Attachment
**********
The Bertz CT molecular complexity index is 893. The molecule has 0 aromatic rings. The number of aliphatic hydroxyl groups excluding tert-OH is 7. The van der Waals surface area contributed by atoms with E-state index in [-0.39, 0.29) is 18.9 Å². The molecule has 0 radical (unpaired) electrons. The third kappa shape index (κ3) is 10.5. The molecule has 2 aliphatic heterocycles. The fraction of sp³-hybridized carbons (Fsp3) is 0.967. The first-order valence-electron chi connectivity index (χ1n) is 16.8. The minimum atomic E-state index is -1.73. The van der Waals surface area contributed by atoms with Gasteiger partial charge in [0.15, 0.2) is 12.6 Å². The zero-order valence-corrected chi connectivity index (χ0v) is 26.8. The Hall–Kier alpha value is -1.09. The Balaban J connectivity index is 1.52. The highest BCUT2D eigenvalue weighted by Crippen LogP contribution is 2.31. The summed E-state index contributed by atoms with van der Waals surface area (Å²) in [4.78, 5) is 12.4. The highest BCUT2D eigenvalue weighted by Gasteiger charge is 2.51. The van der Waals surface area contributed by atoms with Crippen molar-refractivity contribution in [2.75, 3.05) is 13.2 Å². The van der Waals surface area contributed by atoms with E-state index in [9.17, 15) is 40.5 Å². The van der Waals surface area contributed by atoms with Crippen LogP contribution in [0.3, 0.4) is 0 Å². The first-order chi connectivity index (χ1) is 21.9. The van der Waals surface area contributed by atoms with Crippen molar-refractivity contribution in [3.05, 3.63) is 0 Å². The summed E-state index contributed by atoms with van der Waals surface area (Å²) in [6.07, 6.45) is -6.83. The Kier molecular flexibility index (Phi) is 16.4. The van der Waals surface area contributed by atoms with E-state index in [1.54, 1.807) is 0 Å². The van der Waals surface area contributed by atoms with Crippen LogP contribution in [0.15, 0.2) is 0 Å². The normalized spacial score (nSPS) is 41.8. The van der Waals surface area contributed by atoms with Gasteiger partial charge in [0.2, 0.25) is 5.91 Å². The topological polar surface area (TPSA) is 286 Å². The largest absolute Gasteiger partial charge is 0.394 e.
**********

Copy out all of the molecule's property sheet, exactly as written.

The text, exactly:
The Bertz CT molecular complexity index is 893. The molecule has 0 aromatic rings. The number of aliphatic hydroxyl groups excluding tert-OH is 7. The van der Waals surface area contributed by atoms with E-state index in [-0.39, 0.29) is 18.9 Å². The molecule has 0 radical (unpaired) electrons. The third kappa shape index (κ3) is 10.5. The molecule has 2 aliphatic heterocycles. The fraction of sp³-hybridized carbons (Fsp3) is 0.967. The first-order valence-electron chi connectivity index (χ1n) is 16.8. The minimum atomic E-state index is -1.73. The van der Waals surface area contributed by atoms with Gasteiger partial charge in [0.15, 0.2) is 12.6 Å². The zero-order valence-corrected chi connectivity index (χ0v) is 26.8. The Hall–Kier alpha value is -1.09. The Balaban J connectivity index is 1.52. The highest BCUT2D eigenvalue weighted by Crippen LogP contribution is 2.31. The summed E-state index contributed by atoms with van der Waals surface area (Å²) in [4.78, 5) is 12.4. The highest BCUT2D eigenvalue weighted by Gasteiger charge is 2.51. The van der Waals surface area contributed by atoms with Crippen molar-refractivity contribution in [2.75, 3.05) is 13.2 Å². The van der Waals surface area contributed by atoms with E-state index in [9.17, 15) is 40.5 Å². The van der Waals surface area contributed by atoms with Crippen LogP contribution in [0.3, 0.4) is 0 Å². The first-order chi connectivity index (χ1) is 21.9. The van der Waals surface area contributed by atoms with Crippen molar-refractivity contribution in [3.05, 3.63) is 0 Å². The summed E-state index contributed by atoms with van der Waals surface area (Å²) in [6.07, 6.45) is -6.83. The Kier molecular flexibility index (Phi) is 16.4. The van der Waals surface area contributed by atoms with E-state index in [1.54, 1.807) is 0 Å². The van der Waals surface area contributed by atoms with Crippen LogP contribution in [0.15, 0.2) is 0 Å². The normalized spacial score (nSPS) is 41.8. The van der Waals surface area contributed by atoms with Gasteiger partial charge in [0.2, 0.25) is 5.91 Å². The topological polar surface area (TPSA) is 286 Å². The largest absolute Gasteiger partial charge is 0.394 e.